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Last Wednesday, the first day of the NHL’s free agency signing period, the Boston Bruins quickly re-signed Byron Bitz and Johnny Boychuk and added Steve Bégin to their roster. These signings left only two restricted free agents – Matt Hunwick and Phil Kessel – to fit into the $4.3 million remaining in the $56.8 million salary cap.
On Sunday, Hunwick became one of the twenty NHL players to file for arbitration. This past season, the 5’11” defensemen was 3rd in scoring amongst Bruins defensemen, tallying 27 points in 53 regular season games. Unfortunately, Hunwick was limited to only one playoff game before having season-ending surgery to remove his spleen.
Despite the filing, Hunwick and the Bruins are expected to strike a deal before the hearings commence on July 20. Hunwick’s agent, Peter Fish, has said that the two camps will continue negotiating and is optimistic that they will work out a deal.
“Still negotiating with B’s,” agent Peter Fish wrote in an e-mail. “It will work out.”
Fish also told sources that other NHL teams have expressed interest in Hunwick. However, Hunwick is no longer eligible to receive offer sheets, a condition on filing for arbitration. The only situation in which he would not wear the spoked-B next season is if Chiarelli walks away from the arbitrator’s ruling, which is exactly what happened in Chiarelli’s only other arbitration case, when David Tanabe was awarded a $1.275 million contract in 2006. However, the Bruins are keen on keeping Hunwick, especially with his potential, and Hunwick has made it clear he wants to stay in Boston.
The two weeks until the hearings begin allows ample time for Hunwick, who made $725,000 last season, and the Bruins to work out a deal. The Bruins would ideally likely to keep the potential top six defensemen for about $1 million. Reports are that $1 million isn’t far from what Hunwick wants. Look to see him back in black… and gold.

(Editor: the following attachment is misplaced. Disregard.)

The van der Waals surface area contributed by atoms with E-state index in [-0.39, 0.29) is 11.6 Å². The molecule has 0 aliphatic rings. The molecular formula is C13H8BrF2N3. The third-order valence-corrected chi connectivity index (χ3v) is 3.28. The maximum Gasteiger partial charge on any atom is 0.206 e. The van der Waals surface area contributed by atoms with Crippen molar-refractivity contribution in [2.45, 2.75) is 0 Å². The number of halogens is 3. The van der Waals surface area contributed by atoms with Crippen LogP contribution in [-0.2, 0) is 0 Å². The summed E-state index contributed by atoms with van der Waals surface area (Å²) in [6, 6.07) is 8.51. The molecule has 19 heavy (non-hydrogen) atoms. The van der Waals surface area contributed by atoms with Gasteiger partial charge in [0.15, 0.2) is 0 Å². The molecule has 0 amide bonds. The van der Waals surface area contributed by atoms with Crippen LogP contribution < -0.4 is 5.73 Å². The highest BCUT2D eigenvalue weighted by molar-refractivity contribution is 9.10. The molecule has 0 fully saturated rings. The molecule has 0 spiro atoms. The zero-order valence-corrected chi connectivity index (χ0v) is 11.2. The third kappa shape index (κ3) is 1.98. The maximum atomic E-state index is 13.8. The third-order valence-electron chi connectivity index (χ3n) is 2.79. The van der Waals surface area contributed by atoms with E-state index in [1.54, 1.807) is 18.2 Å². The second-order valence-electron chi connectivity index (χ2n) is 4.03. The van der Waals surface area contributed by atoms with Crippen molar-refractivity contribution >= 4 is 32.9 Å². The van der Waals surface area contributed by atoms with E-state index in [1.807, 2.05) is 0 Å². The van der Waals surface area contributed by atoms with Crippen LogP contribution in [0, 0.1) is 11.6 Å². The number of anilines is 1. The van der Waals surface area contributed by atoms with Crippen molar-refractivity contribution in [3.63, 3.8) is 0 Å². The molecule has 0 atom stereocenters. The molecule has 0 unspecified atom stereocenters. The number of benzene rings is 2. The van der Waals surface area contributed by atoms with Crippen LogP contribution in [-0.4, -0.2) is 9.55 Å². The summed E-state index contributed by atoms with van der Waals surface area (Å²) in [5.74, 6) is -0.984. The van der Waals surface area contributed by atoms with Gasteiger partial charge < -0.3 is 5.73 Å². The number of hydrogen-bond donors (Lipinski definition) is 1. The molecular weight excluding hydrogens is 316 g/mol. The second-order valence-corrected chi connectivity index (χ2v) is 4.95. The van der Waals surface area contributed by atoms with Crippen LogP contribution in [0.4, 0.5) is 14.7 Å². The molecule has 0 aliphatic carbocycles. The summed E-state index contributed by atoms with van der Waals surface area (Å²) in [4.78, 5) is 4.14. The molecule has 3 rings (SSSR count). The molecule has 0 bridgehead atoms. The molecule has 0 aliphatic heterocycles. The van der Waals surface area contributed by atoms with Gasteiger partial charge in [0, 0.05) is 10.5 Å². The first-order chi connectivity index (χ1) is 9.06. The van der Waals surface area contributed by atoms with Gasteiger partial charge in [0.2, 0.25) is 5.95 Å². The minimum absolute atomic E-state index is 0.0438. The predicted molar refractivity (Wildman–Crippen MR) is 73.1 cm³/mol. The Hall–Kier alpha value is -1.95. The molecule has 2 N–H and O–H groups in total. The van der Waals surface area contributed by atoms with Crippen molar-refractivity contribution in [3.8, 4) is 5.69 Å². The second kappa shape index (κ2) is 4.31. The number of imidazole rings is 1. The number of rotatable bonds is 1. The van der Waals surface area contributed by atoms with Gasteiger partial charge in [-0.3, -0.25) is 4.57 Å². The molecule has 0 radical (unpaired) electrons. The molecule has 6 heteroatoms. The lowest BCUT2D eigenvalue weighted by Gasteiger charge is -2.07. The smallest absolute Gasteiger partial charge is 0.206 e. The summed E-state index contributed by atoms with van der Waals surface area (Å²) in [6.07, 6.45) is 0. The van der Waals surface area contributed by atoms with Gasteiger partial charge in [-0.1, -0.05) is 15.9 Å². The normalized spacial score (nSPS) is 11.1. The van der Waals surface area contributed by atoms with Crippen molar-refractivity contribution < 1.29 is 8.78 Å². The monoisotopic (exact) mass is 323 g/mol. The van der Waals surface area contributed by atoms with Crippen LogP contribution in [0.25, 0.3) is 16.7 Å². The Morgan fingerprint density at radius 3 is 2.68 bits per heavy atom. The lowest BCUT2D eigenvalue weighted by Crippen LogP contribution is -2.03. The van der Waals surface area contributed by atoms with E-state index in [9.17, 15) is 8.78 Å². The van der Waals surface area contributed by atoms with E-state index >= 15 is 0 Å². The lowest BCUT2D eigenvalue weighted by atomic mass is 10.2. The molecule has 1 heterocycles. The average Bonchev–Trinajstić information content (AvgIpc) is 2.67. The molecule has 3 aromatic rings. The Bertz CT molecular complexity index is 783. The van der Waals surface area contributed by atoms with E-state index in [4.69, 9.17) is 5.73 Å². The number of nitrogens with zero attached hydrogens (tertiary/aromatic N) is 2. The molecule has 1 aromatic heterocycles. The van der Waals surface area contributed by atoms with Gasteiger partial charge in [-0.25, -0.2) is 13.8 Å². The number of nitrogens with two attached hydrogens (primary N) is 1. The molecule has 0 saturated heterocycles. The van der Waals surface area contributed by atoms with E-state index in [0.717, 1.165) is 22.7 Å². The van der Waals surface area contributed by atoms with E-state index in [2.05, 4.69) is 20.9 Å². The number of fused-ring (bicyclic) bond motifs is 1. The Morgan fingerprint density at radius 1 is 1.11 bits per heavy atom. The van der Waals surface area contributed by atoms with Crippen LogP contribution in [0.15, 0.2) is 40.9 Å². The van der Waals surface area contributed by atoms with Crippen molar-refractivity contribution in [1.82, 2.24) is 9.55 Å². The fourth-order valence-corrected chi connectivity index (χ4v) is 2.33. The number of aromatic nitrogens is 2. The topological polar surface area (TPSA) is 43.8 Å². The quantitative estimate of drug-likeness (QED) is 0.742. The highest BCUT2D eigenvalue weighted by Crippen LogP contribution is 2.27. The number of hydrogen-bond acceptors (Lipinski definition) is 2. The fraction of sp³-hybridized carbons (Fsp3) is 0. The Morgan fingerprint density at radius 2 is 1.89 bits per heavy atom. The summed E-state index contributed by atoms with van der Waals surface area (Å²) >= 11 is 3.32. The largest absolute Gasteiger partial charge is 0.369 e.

Kessel was all over the news during the NHL Draft two weeks ago, with reports that the Bruins and Toronto Maple Leafs had worked out a trade for the 21-year-old center/right winger. However, the trade talks collapsed, and since then, Kessel has largely been out of the news.
Unlike teammate Hunwick, Kessel, who is spending the offseason recovering from shoulder surgery, failed to file for arbitration. As a result, he is still eligible to receive offer sheets from other teams. This signals that Kessel either wants out of Boston or wants a big contract, something he deserves. He notched 60 points (36-24-60) in 70 regular season games this past year. In the NHL, only 11 players scored more than 36 goals; the average contract of those 11 is just under $6.5 million, a figure the Bruins are far from being able to afford.
If the Bruins sign Hunwick for $1 million, they will only have $3.3 million for Kessel, who made $2.2 million last season. With statistics that are earning well above $3.3 million – or even $4.3 million– elsewhere in the league, Kessel is unlikely to take less than he deserves to play for a team that tried to shop him. The only thing in the Bruins’ favor is that Kessel hasn’t received any offers yet, which is a big bargaining chip for the B’s.
Kessel has the numbers on his side in this case. The Bruins simply can’t afford to keep a player like him on their payroll. If any team makes an offer, expect Kessel to ship out, barring any unforeseen circumstances, such as a dislike for the team’s location. If this is the case, don’t weep too hard. While the loss will hurt, the Bruins will be heavily compensated with draft picks.